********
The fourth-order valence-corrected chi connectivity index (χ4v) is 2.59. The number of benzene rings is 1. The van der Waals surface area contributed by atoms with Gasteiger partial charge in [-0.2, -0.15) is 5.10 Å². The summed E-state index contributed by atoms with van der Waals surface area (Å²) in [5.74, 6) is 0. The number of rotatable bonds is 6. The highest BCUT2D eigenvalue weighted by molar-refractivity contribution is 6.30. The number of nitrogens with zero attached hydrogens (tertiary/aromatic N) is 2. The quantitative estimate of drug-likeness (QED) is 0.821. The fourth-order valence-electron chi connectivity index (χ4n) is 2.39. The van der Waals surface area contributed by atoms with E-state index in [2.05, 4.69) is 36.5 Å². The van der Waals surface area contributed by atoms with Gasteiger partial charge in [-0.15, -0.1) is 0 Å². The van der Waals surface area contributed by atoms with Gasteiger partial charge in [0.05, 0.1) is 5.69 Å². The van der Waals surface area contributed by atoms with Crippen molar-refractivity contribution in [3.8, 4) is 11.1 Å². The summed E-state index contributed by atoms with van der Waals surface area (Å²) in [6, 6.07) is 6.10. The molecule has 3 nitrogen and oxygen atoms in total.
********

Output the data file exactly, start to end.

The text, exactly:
The fourth-order valence-corrected chi connectivity index (χ4v) is 2.59. The number of benzene rings is 1. The van der Waals surface area contributed by atoms with Gasteiger partial charge in [-0.2, -0.15) is 5.10 Å². The summed E-state index contributed by atoms with van der Waals surface area (Å²) in [5.74, 6) is 0. The number of rotatable bonds is 6. The highest BCUT2D eigenvalue weighted by molar-refractivity contribution is 6.30. The number of nitrogens with zero attached hydrogens (tertiary/aromatic N) is 2. The quantitative estimate of drug-likeness (QED) is 0.821. The fourth-order valence-electron chi connectivity index (χ4n) is 2.39. The van der Waals surface area contributed by atoms with E-state index in [2.05, 4.69) is 36.5 Å². The van der Waals surface area contributed by atoms with Gasteiger partial charge in [-0.15, -0.1) is 0 Å². The van der Waals surface area contributed by atoms with Gasteiger partial charge in [0.05, 0.1) is 5.69 Å². The van der Waals surface area contributed by atoms with Crippen molar-refractivity contribution in [3.8, 4) is 11.1 Å². The summed E-state index contributed by atoms with van der Waals surface area (Å²) in [6, 6.07) is 6.10. The molecule has 3 nitrogen and oxygen atoms in total.